Marketers long for customer engagement that leads to word-of-mouth advocacy. If you’re a marketer lucky enough to have them, be sure to provide your evangelist customers with opportunities to stay engaged and sing your praises.
Online communities and social networks are obvious avenues for engagement and advocacy. In B2B, reference programs, speaking engagements, and forums are commons tools.
But sometimes it’s as simple as a T-shirt. Really. Because, often, encouraging evangelists is simply about building enthusiasm and then opening doors; creating opportunities that spark conversation.
Last December I signed up for the Gunnar Challenge, an 8-week healthy eating and exercise program run by Hollywood trainer Gunnar Peterson. When I first checked out site there was a photo of happy Challengers wearing “Challenge Accepted” T-shirts. Alas, they weren’t listed anywhere on the Challenge website, so I assumed the shirts in the photo were just for promoting the program, not for participants—until about two weeks into it, when I noticed that the Challenger who topped the leaderboard was awarded a shirt.
I emailed the staff to ask how to purchase a T-shirt. I wanted it for motivation, and as a “badge of honor” of sorts that I could wear enthusiastically and tell everyone willing to listen that I’ve take the Gunnar Challenge and love it. No luck. The T-shirts are prizes for Challengers who top the leaderboard; there is no way I’ll ever top the leaderboard.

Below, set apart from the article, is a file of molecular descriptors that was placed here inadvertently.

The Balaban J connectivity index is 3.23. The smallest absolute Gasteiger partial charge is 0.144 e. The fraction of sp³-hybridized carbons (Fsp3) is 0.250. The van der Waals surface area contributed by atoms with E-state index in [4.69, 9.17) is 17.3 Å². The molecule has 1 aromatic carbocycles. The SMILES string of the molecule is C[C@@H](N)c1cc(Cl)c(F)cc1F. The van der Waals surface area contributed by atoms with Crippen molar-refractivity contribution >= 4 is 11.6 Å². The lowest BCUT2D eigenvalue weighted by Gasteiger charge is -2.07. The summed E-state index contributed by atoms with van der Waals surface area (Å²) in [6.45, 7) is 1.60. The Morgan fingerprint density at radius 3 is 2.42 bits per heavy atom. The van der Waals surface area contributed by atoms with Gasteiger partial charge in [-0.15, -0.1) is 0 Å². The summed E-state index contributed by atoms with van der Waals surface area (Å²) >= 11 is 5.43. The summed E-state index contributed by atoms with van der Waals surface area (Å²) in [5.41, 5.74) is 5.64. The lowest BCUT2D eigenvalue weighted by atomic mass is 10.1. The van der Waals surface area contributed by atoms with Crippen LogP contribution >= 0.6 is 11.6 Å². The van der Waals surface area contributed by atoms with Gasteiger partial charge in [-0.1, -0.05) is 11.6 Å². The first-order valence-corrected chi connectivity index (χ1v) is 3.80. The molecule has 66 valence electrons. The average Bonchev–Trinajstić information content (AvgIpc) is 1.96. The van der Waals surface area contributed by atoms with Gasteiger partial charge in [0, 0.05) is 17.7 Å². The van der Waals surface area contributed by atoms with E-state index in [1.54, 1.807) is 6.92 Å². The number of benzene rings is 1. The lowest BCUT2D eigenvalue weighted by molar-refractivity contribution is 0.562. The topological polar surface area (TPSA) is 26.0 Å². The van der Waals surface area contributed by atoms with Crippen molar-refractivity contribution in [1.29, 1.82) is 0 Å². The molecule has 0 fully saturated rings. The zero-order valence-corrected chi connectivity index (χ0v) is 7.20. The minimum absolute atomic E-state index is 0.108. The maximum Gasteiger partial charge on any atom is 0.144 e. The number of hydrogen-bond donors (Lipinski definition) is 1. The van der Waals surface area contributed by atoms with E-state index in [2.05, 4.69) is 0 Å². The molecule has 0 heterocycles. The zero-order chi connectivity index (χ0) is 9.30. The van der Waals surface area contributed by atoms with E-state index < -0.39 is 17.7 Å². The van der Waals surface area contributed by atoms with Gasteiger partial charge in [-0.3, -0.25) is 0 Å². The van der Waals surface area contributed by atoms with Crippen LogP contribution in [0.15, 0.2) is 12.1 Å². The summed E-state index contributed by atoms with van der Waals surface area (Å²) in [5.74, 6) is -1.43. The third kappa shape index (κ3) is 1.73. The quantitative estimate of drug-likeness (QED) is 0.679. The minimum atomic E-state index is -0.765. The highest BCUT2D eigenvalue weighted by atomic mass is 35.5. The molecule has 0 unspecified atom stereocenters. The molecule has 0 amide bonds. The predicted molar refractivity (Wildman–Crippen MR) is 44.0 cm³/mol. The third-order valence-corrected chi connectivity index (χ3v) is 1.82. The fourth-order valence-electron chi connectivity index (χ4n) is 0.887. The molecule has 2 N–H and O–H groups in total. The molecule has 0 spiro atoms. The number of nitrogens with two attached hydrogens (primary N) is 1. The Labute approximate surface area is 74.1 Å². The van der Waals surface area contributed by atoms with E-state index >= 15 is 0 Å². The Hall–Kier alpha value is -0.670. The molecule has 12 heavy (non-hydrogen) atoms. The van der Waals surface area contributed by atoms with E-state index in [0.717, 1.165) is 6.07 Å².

Now, before you go thinking I’m just a spoiled brat, hear me out. First, if you’re going to use gamification, there should be at least the illusion of a somewhat level playing field. Or, there should be several ways to win.
Second, clearly, I’m a handraiser. I want to walk around showing off my participation in the Gunnar Challenge. In my opinion, not selling the Challenge T-shirt is a lost opportunity for the program in terms of word of mouth. This is a business that, more than most, will benefit from participants sharing their enthusiasm and success. (And, hey, a few extra bucks from selling the T-shirts can’t be all bad.)
The Challenge could sell the shirts to participants and still use them for rewards. Sure, don’t offer up the shirts on the initial registration page; instead, perhaps bury them on the member FAQ page. If a Challenger wants a T-shirt badly enough, they’ll find it.
OK, so the fact is, I’ll still blather on about the Challenge at every opportunity. And I’ll sign up again for the motivation and killer exercise program, and try to convince friends to join me. But that seemingly insignificant T-shirt would amplify my efforts.
I’m certainly not alone in my enthusiasm for advocating brands I like. Customers like me want opportunities to be evangelists; marketers should gladly provide them. Are you up to the Challenge?